Queued in Fridays: Rocket Men

Rocket Men Poster

We have another documentary this week. That’s nice. I like documentaries. The bad part is this isn’t a very good documentary.

Rocket Men (2009) charts the history of the American space program from the days of Alan Shepard and the Mercury Seven astronauts, to the Apollo missions and the horrible accident on Apollo 1 and the great success of Apollo 11, to the shutting down of the Apollo program in the early 1970s, to the Challenger explosion, the launching of the Hubble Space Telescope, and finally the Columbia tragedy in 2003.

That brief description, ladies and gentlemen, is almost the same amount of information you’ll get from the actual documentary. The film is very light on information. It’s done with a narrator only, which isn’t automatically bad. The narrator keeps his words to a minimum and lets the footage do the talking. I like this concept as it’s doing something documentarians like Ken Burns love to do, which is telling the story through first hand accounts as much as possible. In a film like The Civil War (1990), this comes in the form of old letters, photographs, and paintings. Here the story plays out mostly through archived NASA, government, and news footage.

Mercur Seven Astronauts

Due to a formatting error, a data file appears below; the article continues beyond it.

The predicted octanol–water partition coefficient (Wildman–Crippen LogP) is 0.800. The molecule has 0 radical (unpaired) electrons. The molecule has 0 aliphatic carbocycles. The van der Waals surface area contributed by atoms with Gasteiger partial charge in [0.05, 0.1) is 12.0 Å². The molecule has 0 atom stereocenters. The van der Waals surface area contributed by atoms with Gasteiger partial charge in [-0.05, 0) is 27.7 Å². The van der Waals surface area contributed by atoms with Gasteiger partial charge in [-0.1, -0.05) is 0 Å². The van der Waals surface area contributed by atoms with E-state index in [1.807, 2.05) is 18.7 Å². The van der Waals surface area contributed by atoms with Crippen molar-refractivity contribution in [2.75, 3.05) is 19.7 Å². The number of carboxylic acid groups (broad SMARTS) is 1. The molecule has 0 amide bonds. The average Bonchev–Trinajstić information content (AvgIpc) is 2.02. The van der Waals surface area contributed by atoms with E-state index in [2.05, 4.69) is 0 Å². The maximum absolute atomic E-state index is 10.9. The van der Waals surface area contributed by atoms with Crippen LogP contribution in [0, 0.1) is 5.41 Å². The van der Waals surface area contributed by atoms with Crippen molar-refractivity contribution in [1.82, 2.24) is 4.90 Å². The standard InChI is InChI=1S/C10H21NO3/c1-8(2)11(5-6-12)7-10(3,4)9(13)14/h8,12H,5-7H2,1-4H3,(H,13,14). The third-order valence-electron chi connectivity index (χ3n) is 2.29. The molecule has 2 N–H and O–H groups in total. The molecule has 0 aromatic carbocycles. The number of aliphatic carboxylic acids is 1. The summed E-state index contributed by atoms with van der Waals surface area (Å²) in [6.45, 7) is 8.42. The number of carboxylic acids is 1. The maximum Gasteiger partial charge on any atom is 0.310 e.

The Mercury Seven astronauts, the first of the rocket men.

It’s nice seeing the footage, and the music is beautiful and sets the correct mood for a story about adventure and exploration. The reason it doesn’t work is the footage on its own says extremely little. The film is only an hour-and-a-half. You can do a lot in that amount of time, but this movie doesn’t. While it seemed to take its time and let you absorb the new phenomenon being discovered by the pioneering astronauts, it really zips through almost everything. A good example is how Rocket Men completely omits Apollo 13. Seriously, there isn’t one mention of it anywhere.

Why the filmmakers went this direction, I have no idea. Maybe it was because with the Apollo 13 incident being so well-known they felt like they could omit it for time reasons. Maybe with the Apollo 1, Challenger, and Columbia incidents being talked about as much as they are in the documentary, it was felt the film would be too dark if a fourth disaster was talked about in depth. For whatever reason it was done, I think it was a bad move.

Apollo 13 Medals of Honor

Apollo 13 astronauts John “Jack” Swigert, Jim Lovell, and Fred Haise being awarded The Presidential Medal of honor after the Apollo 13 incident, which is totally left out of the documentary.

But I think most of this film is a bad move. It tries to go through so much history in such a small time-frame that it failed to get me invested in the ups and downs of NASA, and I left feeling like I had learned little that I didn’t already know. At the beginnings of most documentaries, there’s a quick run through of what the film is going to cover, much like a school research paper. Rocket Men felt like that elongated to a feature run time. If you know nothing about the American space program then this would be an okay introduction. But, really, there are so many better ways to learn about NASA than through this movie.

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